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The National Oceanic and Atmospheric Administration (NOAA) ocean exploration ship the Okeanos Explorer made an exciting discovery on May 16 — while conducting an “engineering dive” in the Gulf of Mexico to test new remotely operated vehicle (ROV) equipment, they found the wreck of what is likely a mid-19th-century wooden sailing vessel.
Why This Matters: This unexpected find just goes to show how much we don’t know about what lies at the bottom of the sea. We have explored so little of it. What makes this discovery different is that when they came upon the vessel, they were able to take high-definition video using the ROVs to systematically explored the wreck site. When they discovered the wreck, the scientists on board made a “flurry of phone calls and emails” to marine archaeologists around the country, and then experts tuned in to live video from the seafloor and were able to provide their expertise as they virtually joined the dive.
Name That Ship? According to NOAA, the archaeologists who joined the live stream suspect that the wreck is that of a sailing vessel built sometime in the mid-19th century, perhaps a schooner or brig, measuring roughly 37.8 meters (124 feet) long. The vessel is wooden with copper sheathing covering the bottom of its hull.
What Treasure Is Buried With the Ship?Initial observations noted that there were copper and iron artifacts at the site, but no artifacts reflecting the vessel’s rig, trade, nationality, or crew were identified during the dive.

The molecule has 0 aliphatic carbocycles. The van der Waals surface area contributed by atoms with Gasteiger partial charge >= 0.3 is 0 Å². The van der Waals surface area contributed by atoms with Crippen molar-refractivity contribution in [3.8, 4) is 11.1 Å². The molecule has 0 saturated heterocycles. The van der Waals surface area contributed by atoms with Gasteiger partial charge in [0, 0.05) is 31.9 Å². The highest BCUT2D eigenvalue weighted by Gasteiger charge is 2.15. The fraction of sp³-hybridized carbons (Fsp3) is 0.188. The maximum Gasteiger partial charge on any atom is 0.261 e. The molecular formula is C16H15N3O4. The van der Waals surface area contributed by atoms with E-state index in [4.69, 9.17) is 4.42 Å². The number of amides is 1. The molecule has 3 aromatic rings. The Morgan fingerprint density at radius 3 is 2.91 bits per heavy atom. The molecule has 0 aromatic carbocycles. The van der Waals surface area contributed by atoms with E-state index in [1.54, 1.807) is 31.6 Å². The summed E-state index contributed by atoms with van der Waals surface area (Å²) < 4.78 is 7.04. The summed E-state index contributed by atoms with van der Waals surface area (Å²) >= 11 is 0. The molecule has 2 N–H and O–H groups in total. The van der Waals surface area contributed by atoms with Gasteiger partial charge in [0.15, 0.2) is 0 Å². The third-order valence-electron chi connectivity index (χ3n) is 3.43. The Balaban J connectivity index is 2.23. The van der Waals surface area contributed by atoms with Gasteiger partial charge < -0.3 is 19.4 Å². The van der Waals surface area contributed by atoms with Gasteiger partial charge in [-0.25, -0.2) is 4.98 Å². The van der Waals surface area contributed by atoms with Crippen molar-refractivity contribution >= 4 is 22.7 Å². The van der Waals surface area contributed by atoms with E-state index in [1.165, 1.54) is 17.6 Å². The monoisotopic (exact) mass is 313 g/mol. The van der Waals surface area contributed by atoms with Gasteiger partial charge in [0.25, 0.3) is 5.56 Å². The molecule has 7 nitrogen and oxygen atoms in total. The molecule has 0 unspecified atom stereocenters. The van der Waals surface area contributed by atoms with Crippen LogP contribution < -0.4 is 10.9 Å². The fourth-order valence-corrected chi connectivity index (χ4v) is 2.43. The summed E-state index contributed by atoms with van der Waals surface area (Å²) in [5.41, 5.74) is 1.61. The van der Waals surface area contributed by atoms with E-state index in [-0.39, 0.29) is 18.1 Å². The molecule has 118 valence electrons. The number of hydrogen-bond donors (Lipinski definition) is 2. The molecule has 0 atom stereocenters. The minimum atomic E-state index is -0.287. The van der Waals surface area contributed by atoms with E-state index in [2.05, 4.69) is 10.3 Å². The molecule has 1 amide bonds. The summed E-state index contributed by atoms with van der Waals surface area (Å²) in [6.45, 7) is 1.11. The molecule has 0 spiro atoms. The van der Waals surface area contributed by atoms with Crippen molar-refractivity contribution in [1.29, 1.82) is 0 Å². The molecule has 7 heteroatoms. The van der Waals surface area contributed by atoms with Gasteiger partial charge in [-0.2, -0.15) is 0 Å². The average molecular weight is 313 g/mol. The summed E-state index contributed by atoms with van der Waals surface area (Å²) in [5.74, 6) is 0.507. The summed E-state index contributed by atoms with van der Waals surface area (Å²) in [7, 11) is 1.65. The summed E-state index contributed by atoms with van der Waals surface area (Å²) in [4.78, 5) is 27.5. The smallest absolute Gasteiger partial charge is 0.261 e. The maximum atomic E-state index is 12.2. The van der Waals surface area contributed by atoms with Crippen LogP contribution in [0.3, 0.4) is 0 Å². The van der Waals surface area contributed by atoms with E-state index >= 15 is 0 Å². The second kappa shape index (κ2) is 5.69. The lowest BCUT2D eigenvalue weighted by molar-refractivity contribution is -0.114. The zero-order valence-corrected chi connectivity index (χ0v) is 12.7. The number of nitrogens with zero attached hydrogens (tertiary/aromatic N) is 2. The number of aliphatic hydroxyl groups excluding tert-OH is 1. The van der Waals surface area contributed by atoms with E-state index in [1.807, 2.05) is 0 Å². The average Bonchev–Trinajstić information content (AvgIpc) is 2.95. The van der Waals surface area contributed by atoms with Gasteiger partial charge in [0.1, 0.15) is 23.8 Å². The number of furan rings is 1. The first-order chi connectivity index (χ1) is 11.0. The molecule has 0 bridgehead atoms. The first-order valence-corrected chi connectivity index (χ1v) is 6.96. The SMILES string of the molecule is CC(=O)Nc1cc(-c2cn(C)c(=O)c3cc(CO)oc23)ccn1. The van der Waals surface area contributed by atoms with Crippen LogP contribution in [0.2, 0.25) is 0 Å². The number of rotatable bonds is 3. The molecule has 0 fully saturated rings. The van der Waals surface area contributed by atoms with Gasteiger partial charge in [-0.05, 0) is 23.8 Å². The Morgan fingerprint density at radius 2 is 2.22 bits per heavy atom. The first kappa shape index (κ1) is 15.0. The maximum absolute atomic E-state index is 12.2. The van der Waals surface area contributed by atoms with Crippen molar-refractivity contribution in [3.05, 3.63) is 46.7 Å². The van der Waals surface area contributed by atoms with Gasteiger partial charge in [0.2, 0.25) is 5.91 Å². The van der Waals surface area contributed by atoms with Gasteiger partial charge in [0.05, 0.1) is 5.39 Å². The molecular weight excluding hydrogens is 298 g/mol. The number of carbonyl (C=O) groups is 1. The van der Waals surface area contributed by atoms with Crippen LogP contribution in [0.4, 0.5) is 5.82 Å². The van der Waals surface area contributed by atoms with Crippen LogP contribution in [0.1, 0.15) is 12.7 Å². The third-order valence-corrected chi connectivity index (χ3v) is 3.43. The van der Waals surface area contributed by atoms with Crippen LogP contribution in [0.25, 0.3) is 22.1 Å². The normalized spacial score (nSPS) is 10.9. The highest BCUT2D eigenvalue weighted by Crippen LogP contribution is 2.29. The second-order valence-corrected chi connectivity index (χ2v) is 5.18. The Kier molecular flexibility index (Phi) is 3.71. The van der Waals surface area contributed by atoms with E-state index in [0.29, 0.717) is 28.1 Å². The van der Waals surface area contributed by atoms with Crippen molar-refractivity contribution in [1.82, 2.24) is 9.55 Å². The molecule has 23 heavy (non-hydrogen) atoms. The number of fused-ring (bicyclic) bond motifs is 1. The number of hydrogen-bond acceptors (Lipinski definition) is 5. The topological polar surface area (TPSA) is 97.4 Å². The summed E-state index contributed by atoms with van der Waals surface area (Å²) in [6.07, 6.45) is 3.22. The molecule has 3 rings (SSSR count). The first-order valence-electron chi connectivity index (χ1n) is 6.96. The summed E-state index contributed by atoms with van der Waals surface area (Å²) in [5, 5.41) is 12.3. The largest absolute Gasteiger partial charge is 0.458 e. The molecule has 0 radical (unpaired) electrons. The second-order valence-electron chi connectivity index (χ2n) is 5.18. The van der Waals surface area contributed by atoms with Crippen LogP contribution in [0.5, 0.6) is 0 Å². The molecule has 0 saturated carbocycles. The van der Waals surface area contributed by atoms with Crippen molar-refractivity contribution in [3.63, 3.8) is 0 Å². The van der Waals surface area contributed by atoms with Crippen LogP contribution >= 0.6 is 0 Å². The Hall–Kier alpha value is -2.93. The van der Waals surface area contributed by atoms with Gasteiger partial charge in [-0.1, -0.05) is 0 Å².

Great Ball of Fire: The high-resolution video shows that a number of timbers appeared charred and some of the fasteners were bent, which may be an indication of burning. While the evidence is still being assessed, it is possible that this sailing vessel caught fire and was nearly completely consumed before sinking.
ABC News reports that there is a creeping underground invasion of our coasts, and it is moving inland much faster than had been previously thought, according to new research funded by the National Science Foundation. The stealth invader? Saltwater, which is infiltrating our coastal communities and creating unseen risks well in advance of the surface floods that drown our homes and businesses.
Why this Matters: This problem will become more and more common as climate change continues, causing widespread displacement across the world.
by Amy Lupica, ODP Contributing Writer According to a 2020 U.N. environmental report, seagrass “prairies” play a massive role in the health of the world’s oceans and if nothing is done to stop their decline, the world will face serious consequences. Seagrasses support rich biodiversity that sustains a whopping 20% of the world’s fisheries, and […]
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